Sunday, July 25, 2010

Alaska Adventure #2

The many years I've been to Alaska, I've never visited Denali. My friends, Tami and Bruce live about 2 1/2 hours away from the park. We loaded up Big Blue (their massive dual cab truck) and took off for a couple days up north. The mountain is elusive due to cloud cover so we never did see the 'High One' but was not disappointed in the surrounding (6 million acres!) scenery. To see the park, one can hike, bike or take a bus. The park runs many buses all day long and you can hop off and on at any time during the ride. The longest ride is about 11 hours round trip to Wonder Lake on a 92 mile long road. We chose to go to Eielson Visitor Center, an 8-hour round trip. On the way we saw much of the wild life that inhabit the park, moose, grizzlies, wolves, caribou. The road climbs over a few passes, one particular pass is quite scary, cut into the side of the mountain, the downhill side very steep. The view above is looking over the edge of this road to the braided river below.

This bull moose was peacefully grazing on the hillside,

then slowly approached the bus

and gave us a good view of his fuzzy antlers.

While at Eielson, we were thinking of taking a walk along the trail behind the visitor center. Luckily we didn't. From the patio behind the center, we saw two young grizzlies playing, eating berries, digging for bugs and slowly making their way up the path to the building.

We watched from the safety of the patio for awhile.

The bears got within 30 yards of the building and the rangers finally ordered everyone inside. We were catching a bus back so we scurried to the bus, ready to close the doors if the two decided to board the bus also. Tami happened to be in a safe place on the patio above the visitor center, looking down at the bears and got a very close view of them. They came up to the windows of the building and I'm sure the visitors got a great look at the cubs while being safely separated by windows.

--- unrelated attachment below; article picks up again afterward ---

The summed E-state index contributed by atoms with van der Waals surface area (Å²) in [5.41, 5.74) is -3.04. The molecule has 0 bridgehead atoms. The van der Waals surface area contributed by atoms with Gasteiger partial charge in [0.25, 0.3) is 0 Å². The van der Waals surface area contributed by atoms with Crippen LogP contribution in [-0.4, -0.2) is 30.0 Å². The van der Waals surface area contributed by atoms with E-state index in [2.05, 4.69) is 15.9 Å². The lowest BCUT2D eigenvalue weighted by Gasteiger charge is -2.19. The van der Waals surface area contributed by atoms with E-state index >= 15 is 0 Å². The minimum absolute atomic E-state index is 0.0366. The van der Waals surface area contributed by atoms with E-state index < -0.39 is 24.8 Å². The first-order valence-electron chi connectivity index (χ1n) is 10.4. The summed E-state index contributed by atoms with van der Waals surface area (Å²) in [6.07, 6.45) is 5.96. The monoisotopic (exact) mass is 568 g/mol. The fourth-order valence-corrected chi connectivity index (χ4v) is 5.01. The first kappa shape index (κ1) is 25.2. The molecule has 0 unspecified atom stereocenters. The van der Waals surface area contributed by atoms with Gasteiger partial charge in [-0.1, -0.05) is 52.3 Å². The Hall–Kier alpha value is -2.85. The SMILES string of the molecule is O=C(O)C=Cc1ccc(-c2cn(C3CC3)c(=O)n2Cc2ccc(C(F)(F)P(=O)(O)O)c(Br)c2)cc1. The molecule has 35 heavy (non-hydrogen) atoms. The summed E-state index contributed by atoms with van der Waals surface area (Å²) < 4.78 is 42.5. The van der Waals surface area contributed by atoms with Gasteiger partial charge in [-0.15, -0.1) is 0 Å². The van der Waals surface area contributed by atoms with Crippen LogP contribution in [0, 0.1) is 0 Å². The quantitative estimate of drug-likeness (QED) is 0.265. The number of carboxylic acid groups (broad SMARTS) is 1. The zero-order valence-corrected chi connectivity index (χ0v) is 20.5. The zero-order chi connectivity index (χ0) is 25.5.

Eielson Visitor Center opened in 2008 at a cost of $9.2 million. It is a silver LEED certified building, blending into the landscape. It's an earth-bermed building with a tundra mat roof using solar panels, hydroelecric power and natural light. A former building was dismantled and materials were recycled for the use in the new construction. Due to its location, the center is off grid, using alternative energy sources.

There was quite a bit of art inside the center and they even have an artist in residence program. This beautiful fabric wall hanging, 'Four Seasons of Denali', covered about 12' of space.

We hopped off the bus on the way back and took a hike up a creek canyon. We took a hot coffee and snack break and hung out a bit in the drizzle.

This little ground squirrel gave us hell, barking at us to go away.

Back at camp, our camp cooks, Tami and Houston made us this delicious salmon chowder. This was the last jar of smoked, canned salmon of Tami and Bruce's. Time to go fishing!

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